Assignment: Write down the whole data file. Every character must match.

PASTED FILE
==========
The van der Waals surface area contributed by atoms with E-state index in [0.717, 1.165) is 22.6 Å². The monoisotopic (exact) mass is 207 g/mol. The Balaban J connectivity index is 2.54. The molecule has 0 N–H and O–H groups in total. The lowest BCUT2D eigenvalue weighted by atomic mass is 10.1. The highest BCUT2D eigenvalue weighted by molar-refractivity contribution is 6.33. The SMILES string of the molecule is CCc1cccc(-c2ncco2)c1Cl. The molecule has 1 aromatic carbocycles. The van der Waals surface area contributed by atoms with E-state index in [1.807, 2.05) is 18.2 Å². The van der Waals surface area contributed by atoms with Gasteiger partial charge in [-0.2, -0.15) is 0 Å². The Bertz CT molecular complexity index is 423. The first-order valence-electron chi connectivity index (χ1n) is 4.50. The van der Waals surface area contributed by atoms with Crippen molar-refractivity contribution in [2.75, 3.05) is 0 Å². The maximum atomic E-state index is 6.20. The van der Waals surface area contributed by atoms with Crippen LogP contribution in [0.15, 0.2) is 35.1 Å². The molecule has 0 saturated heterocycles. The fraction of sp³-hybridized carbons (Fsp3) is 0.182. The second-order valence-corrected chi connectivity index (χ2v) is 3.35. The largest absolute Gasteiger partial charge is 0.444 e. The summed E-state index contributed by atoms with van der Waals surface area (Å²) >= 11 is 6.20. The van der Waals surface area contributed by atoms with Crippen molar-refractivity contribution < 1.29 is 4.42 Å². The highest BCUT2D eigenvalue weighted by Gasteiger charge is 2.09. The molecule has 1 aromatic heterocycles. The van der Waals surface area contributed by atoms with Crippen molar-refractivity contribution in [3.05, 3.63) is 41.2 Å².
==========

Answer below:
The van der Waals surface area contributed by atoms with E-state index in [0.717, 1.165) is 22.6 Å². The monoisotopic (exact) mass is 207 g/mol. The Balaban J connectivity index is 2.54. The molecule has 0 N–H and O–H groups in total. The lowest BCUT2D eigenvalue weighted by atomic mass is 10.1. The highest BCUT2D eigenvalue weighted by molar-refractivity contribution is 6.33. The SMILES string of the molecule is CCc1cccc(-c2ncco2)c1Cl. The molecule has 1 aromatic carbocycles. The van der Waals surface area contributed by atoms with E-state index in [1.807, 2.05) is 18.2 Å². The van der Waals surface area contributed by atoms with Gasteiger partial charge in [-0.2, -0.15) is 0 Å². The Bertz CT molecular complexity index is 423. The first-order valence-electron chi connectivity index (χ1n) is 4.50. The van der Waals surface area contributed by atoms with Crippen molar-refractivity contribution in [2.75, 3.05) is 0 Å². The maximum atomic E-state index is 6.20. The van der Waals surface area contributed by atoms with Crippen LogP contribution in [0.15, 0.2) is 35.1 Å². The molecule has 0 saturated heterocycles. The fraction of sp³-hybridized carbons (Fsp3) is 0.182. The second-order valence-corrected chi connectivity index (χ2v) is 3.35. The largest absolute Gasteiger partial charge is 0.444 e. The summed E-state index contributed by atoms with van der Waals surface area (Å²) >= 11 is 6.20. The van der Waals surface area contributed by atoms with Crippen molar-refractivity contribution < 1.29 is 4.42 Å². The highest BCUT2D eigenvalue weighted by Gasteiger charge is 2.09. The molecule has 1 aromatic heterocycles. The van der Waals surface area contributed by atoms with Crippen molar-refractivity contribution in [3.05, 3.63) is 41.2 Å².